Laura's Law: Progress for Domestic Violence and Police Response

You may have heard of the Laura's Law that was passed in Arkansas. In case you were wondering,  this is HUGE. The legislation is more than commemorating the death of a mother due to domestic violence. It is giving police officers more tools to evaluate the risk a woman is in when an abusive situation is developing.

Here's how it works - A trained officer arrives at the scene of a domestic violence call. A police officer, (or a community advocate if accompanying law enforcement) will ask questions like, has he/she ever choked you? Does he own an armed weapon?. 

Why are these questions so important? Looking at the research, it has been found that the questions are strong indicators for danger and higher risk for homicide. Research found men who choked their partners were 10 times more likely to eventually kill them. Abused women are five times more likely to be killed by their abuser if the abuser owns a firearm. These are just some of the reasons for the 20-question assessment pioneered by Dr. Jacquelyn Campbell Ph.D, RN. 

Based on the answers, these questions will give an indication if the victim is at greater risk of homicide. If the community advocate or officer determine that the victim is danger (victim answering yes to 10 or more questions), they offer the victim to phone call to the Domestic Violence Hotline and suggest the victim speaks to a hotline advocate, voluntarily of course. This can provide shelter and other resources to the victim that she may not seek otherwise.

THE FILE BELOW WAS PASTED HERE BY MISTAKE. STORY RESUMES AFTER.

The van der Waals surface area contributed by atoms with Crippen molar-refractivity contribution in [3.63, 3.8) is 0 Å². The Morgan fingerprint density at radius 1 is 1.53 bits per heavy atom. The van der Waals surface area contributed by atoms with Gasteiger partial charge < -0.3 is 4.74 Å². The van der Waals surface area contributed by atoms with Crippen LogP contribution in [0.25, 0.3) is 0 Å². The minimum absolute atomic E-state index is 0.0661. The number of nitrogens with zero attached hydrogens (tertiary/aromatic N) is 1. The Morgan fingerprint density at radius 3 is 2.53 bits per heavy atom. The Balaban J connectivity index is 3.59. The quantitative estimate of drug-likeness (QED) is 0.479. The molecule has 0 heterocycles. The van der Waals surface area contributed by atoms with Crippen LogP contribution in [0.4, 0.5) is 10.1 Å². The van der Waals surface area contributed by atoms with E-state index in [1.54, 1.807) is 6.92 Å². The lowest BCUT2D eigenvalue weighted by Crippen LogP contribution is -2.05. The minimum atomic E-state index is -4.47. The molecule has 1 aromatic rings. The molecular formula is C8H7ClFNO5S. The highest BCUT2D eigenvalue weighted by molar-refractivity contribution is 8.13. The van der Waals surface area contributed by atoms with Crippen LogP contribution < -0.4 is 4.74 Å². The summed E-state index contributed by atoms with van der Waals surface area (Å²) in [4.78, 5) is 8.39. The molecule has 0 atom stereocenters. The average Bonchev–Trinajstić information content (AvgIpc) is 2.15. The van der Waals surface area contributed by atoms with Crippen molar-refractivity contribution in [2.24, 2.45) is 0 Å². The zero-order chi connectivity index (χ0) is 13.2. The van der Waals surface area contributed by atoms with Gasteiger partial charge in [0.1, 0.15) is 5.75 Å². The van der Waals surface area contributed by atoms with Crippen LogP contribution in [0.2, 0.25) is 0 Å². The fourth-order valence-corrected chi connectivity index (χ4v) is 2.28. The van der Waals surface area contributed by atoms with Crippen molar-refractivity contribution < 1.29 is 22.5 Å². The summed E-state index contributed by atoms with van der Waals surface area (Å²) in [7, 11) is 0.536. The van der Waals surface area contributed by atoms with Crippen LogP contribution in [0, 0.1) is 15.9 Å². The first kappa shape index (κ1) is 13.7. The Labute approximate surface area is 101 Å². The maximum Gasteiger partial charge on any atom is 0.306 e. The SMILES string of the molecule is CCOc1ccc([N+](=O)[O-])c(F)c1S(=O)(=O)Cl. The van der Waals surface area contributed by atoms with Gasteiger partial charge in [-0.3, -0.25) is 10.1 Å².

In Oklahoma, the lethality assessment tool has been a great asset to helping women in abusive situations. Arkansas is following their example and hope to do more for their state. With Mayor Garcetti's plan to expand the DART (Domestic Abuse Response Team) program in Los Angeles, this would be a great addition to our city's protocol. This is a great movement toward legislature that can save lives.